This class is open to all interested students, be it from ONOS or from other programs. Knowledge of Biblical Hebrew is not required.
The Hebrew Bible is a library, not a book – reason enough to explore its history and the history and cultural context of each of its literary components. How old is the Hebrew Bible? How old are the books it contains? What can we know about its authors and the function of its diverse genres from narrative to oracle and hymn? And what do the books in the Hebrew Bible teach us about the religion, culture and society of ancient Israel in whose Ancient Near Eastern context this fascinating collection developed? In this class we will look at Biblical books, their historical context and key topics such as perceptions of God, cult, ethos, kingship and future.
Knowledge and Insight
General knowledge of the contents and insight into the development of the Hebrew Bible, its parts and cultural-historical backgrounds
General knowledge of key texts from the Hebrew Bible about God, cult, ethos, kingship and future.
Gaining exemplary insight into similarities and differences to other ANE powers, their history, (material) culture and religion
The student knows how to place key texts from the Hebrew Bible in their literary and cultural-historical context.
Is able to transform knowledge and insight into answers in written exams (written presentation skills)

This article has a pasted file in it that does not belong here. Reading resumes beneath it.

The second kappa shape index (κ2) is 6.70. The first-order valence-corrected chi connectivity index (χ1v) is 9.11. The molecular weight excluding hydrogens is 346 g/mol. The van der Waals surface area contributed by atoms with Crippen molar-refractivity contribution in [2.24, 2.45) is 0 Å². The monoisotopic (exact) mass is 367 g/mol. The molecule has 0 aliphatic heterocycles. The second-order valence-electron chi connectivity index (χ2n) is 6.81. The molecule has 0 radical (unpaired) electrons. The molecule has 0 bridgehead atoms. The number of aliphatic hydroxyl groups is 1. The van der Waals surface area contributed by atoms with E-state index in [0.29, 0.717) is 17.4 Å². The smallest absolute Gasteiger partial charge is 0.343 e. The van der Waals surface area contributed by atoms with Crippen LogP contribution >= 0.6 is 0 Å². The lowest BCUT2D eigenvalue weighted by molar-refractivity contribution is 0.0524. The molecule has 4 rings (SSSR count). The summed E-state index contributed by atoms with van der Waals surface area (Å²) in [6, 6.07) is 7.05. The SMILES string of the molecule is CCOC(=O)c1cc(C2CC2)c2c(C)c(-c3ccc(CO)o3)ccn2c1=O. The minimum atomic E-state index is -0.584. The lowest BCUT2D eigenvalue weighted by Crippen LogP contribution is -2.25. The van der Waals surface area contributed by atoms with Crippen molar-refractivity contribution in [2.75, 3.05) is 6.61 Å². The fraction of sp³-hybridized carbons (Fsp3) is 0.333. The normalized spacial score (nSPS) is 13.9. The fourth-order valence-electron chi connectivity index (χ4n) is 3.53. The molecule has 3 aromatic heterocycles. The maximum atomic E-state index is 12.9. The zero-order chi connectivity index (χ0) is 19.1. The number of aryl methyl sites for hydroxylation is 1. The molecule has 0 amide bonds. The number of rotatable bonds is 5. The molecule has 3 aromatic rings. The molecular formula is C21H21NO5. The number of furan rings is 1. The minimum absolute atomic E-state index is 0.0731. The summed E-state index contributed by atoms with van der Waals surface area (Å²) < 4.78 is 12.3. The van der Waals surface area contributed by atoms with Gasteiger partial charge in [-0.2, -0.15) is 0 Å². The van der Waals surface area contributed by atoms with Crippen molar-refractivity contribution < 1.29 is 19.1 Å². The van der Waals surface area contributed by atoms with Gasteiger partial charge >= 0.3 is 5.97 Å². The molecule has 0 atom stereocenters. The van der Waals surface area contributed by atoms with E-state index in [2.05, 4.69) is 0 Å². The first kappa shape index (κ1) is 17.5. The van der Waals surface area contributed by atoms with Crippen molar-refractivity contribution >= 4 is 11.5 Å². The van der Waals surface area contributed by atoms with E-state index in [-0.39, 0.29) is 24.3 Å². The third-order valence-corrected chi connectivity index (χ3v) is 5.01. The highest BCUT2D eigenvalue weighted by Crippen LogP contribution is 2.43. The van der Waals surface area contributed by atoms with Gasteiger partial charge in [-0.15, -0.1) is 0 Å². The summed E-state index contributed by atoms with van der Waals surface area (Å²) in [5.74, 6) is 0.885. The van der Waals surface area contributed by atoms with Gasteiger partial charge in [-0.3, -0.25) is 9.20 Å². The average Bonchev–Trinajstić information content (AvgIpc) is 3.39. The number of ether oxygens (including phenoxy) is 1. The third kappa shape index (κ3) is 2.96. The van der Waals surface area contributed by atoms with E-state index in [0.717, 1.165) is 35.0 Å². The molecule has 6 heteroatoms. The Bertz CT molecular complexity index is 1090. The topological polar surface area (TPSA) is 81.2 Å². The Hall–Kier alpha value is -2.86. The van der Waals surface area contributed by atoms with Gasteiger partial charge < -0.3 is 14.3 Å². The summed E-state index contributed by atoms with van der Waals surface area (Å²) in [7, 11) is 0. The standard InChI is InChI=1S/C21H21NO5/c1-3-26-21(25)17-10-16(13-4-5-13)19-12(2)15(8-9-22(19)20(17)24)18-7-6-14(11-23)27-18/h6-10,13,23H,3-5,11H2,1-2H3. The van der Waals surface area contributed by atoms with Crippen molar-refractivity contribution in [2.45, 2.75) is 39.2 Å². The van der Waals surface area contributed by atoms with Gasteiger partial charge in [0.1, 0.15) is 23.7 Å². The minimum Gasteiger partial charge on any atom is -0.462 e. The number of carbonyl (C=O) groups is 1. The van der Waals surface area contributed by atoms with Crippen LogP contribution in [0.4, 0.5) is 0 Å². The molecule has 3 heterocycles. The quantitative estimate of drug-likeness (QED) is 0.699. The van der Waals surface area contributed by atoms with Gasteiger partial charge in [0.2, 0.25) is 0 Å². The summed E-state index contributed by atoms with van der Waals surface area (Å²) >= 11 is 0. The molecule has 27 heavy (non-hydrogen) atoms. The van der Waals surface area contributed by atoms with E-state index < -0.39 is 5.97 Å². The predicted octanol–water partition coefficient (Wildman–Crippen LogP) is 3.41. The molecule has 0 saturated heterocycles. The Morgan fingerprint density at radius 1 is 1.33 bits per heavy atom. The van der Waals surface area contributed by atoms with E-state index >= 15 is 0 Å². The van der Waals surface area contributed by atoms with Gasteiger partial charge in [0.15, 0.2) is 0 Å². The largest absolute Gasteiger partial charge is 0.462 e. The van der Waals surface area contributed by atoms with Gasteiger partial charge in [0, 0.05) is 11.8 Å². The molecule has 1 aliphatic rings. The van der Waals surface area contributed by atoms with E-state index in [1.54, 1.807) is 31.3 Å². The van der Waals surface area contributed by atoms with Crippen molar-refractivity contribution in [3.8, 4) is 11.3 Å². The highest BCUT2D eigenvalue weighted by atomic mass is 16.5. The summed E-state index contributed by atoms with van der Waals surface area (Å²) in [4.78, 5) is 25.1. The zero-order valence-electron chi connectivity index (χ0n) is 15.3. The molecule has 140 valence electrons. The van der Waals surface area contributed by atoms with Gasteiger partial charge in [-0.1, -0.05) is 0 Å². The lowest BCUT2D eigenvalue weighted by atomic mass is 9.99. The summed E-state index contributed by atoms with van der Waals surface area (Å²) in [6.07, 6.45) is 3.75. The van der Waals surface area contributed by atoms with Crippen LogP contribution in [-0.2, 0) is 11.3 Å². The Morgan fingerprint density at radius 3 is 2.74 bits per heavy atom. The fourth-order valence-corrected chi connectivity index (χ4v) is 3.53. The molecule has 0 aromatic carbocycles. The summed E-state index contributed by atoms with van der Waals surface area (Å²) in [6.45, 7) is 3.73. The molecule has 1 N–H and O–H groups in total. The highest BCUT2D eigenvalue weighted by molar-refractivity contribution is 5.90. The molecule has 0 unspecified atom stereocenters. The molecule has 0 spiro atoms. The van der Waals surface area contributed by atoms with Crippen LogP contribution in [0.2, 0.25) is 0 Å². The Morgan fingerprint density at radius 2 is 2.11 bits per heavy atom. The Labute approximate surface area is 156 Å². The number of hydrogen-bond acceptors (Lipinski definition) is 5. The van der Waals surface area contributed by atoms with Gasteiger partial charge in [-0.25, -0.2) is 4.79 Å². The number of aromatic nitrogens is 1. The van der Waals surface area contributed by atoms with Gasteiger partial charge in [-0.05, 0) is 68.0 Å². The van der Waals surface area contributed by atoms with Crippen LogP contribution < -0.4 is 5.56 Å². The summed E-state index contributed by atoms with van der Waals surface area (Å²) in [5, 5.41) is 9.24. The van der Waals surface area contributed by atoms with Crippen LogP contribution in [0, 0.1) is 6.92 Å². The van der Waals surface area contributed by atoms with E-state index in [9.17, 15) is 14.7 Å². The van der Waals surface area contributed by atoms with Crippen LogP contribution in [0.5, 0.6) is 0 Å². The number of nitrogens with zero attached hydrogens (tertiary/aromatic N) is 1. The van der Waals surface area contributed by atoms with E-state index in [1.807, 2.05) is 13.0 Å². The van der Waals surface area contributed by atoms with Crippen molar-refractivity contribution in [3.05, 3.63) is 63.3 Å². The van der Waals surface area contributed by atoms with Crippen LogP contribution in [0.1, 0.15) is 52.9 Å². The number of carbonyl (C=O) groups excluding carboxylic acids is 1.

Is able to express own opinions and insghts from reading primary and secondary literature in a supportive class atmosphere.
The timetables are available through My Timetable.
Mode of instruction
Lecture with seminar-elements.
Assessment and weighing
1st exam: written exam with short open questions (50%)
2nd exam: written exam with short open questions (50%)
The final grade for the course is established by determining the weighted average.
Resit of the exams is possible.
Inspection and feedback
How and when an exam review will take place will be disclosed together with the publication of the exam results at the latest. Resit will be organized at the end of the semester.
Required reading for the class is a good Dutch or English translation of the Bible such as the Nieuwe Bijbel Vertaling (NBV), the New International Version (NIV) or the Dutch-Hebrew edition “Tanakh”.
Secondary literature will be announced / made available at the beginning of the class.
For substantive questions, contact the lecturer listed in the right information bar.
For questions about enrolment, admission, etc, contact the Education Administration Office: Vrieshof